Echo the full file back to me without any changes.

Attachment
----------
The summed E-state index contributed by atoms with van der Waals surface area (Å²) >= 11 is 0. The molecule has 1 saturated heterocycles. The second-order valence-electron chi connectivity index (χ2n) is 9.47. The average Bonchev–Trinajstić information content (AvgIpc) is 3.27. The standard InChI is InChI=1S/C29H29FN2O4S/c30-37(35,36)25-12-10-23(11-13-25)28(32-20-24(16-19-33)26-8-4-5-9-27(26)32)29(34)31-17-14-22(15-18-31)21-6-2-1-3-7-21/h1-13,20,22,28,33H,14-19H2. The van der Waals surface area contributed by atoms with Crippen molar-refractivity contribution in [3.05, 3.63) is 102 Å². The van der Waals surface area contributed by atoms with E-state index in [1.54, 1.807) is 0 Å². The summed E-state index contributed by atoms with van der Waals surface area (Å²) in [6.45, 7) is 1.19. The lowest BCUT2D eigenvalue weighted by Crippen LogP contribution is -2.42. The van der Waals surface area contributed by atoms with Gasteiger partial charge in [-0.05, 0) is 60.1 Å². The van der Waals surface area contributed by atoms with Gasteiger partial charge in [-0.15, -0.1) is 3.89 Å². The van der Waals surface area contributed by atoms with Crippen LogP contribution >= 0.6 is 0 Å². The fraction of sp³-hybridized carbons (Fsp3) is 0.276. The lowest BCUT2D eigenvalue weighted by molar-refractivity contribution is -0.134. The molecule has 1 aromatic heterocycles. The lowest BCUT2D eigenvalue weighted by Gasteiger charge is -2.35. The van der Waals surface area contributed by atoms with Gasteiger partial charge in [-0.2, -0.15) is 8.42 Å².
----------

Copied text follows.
The summed E-state index contributed by atoms with van der Waals surface area (Å²) >= 11 is 0. The molecule has 1 saturated heterocycles. The second-order valence-electron chi connectivity index (χ2n) is 9.47. The average Bonchev–Trinajstić information content (AvgIpc) is 3.27. The standard InChI is InChI=1S/C29H29FN2O4S/c30-37(35,36)25-12-10-23(11-13-25)28(32-20-24(16-19-33)26-8-4-5-9-27(26)32)29(34)31-17-14-22(15-18-31)21-6-2-1-3-7-21/h1-13,20,22,28,33H,14-19H2. The van der Waals surface area contributed by atoms with Crippen molar-refractivity contribution in [3.05, 3.63) is 102 Å². The van der Waals surface area contributed by atoms with E-state index in [1.54, 1.807) is 0 Å². The summed E-state index contributed by atoms with van der Waals surface area (Å²) in [6.45, 7) is 1.19. The lowest BCUT2D eigenvalue weighted by Crippen LogP contribution is -2.42. The van der Waals surface area contributed by atoms with Gasteiger partial charge in [-0.05, 0) is 60.1 Å². The van der Waals surface area contributed by atoms with Gasteiger partial charge in [-0.15, -0.1) is 3.89 Å². The van der Waals surface area contributed by atoms with Crippen LogP contribution >= 0.6 is 0 Å². The fraction of sp³-hybridized carbons (Fsp3) is 0.276. The lowest BCUT2D eigenvalue weighted by molar-refractivity contribution is -0.134. The molecule has 1 aromatic heterocycles. The lowest BCUT2D eigenvalue weighted by Gasteiger charge is -2.35. The van der Waals surface area contributed by atoms with Gasteiger partial charge in [-0.2, -0.15) is 8.42 Å².